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Black Fraternities Focus on Community Service

By Jeremy Hylton
and Sarah Y. Keightley
Staff Reporters

When you think of Greek organizations on campus, you might first think of the residential fraternities of the Interfraternity Council and the sororities of the Panhellenic Association, but MIT is also home to two non-residential, historically black fraternities, Alpha Phi Alpha and Kappa Alpha Psi.

The two fraternities focus on activities that promote leadership and community service. The groups "are a valuable organization for students of color," said Margaret A. Jablonski, associate dean for residence and campus activities.

The two fraternities are recognized student organizations through the Association of Student Activities. The Dean's Office interacts with the group in an advising capacity, but Jablonski would like to see this strengthened.

"The way we operate is outside the parameters of an IFC-fraternity. For that reason, we don't have the benefit of things like advisers at the school" and other resources available to residential fraternities, said Berdell Knowles Jr. '94, a member of KAPsi.

"There's really a big difference: We don't have a frat house on campus, [but] we are recognized by MIT as an official fraternity on campus," said Craig Robinson '97, vice president of APA and president of the Class of 1997.

Knowles also noted that these fraternities do not have the financial resources that other fraternities do. "The historically black fraternities don't have any type of support or any type of endowment that I'm aware of," he said. "All the funding for our community service comes from our fund-raisers."

The two fraternities have stronger ties to other Boston-area chapters than most residential fraternities. The MIT chapters of APA and KAPsi include students from MIT, Harvard University, and Tufts University.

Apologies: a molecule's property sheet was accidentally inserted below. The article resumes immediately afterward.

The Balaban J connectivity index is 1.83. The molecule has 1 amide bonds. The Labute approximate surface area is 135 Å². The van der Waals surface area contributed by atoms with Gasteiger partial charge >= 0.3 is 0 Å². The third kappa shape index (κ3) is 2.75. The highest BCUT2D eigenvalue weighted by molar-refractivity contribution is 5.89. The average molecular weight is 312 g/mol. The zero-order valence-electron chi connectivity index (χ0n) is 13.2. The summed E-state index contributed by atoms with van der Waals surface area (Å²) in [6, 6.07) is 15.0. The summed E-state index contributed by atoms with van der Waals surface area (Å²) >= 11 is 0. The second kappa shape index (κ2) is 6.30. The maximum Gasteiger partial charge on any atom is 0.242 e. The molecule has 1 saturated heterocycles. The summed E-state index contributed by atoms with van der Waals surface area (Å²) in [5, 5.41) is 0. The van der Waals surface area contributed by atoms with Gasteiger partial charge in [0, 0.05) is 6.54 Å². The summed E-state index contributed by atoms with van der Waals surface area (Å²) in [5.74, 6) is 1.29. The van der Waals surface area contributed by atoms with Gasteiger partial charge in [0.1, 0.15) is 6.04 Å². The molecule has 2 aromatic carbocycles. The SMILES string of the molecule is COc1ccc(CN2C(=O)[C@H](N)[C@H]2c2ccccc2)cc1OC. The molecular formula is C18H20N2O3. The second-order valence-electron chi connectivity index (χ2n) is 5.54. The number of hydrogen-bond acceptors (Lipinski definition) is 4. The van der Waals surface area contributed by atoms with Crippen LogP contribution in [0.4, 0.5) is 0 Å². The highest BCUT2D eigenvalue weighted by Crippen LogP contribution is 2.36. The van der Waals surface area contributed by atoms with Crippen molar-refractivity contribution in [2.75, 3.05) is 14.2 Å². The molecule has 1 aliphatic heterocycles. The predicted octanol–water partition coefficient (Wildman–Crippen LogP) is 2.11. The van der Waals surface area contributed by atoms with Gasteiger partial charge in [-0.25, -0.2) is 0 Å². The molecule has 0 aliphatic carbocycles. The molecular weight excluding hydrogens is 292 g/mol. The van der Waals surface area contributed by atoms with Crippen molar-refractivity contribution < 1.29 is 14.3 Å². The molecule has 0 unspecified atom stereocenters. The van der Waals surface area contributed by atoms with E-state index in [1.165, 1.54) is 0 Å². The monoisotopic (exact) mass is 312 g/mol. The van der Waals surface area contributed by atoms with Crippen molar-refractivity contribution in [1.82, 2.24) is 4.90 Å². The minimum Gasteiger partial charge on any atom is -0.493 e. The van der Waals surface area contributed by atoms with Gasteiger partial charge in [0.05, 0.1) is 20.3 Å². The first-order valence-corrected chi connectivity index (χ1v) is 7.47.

Before APA was chartered at MIT in 1975, black students interested in joining historically black fraternities joined chapters at other Boston schools.

APA is the first historically black fraternity, founded in 1906. "It's goals include uplifting the black community as well as serving all mankind," Robinson said. "Even though it's predominately a community service community, the brotherhood aspect is a very strong part of the fraternity."

The Rho Nu chapter, started at MIT in 1989, tutors young men in the Cambridge community, gives seminars on teen sexuality, and is involved with the Boy Scouts, among other activities Robinson said.

KAPsi "was founded to assist in promoting the aims and ideals of colleges and universities, while inspiring community service," Knowles said.

"A lot of people come to school basically unfamiliar with community service and we try to introduce them to that and get them interested in it," Knowles continued.

KAPsi is the oldest black fraternity in Cambridge. It was founded in 1975.

Ramy A. Arnaout contributed to the reporting of this story.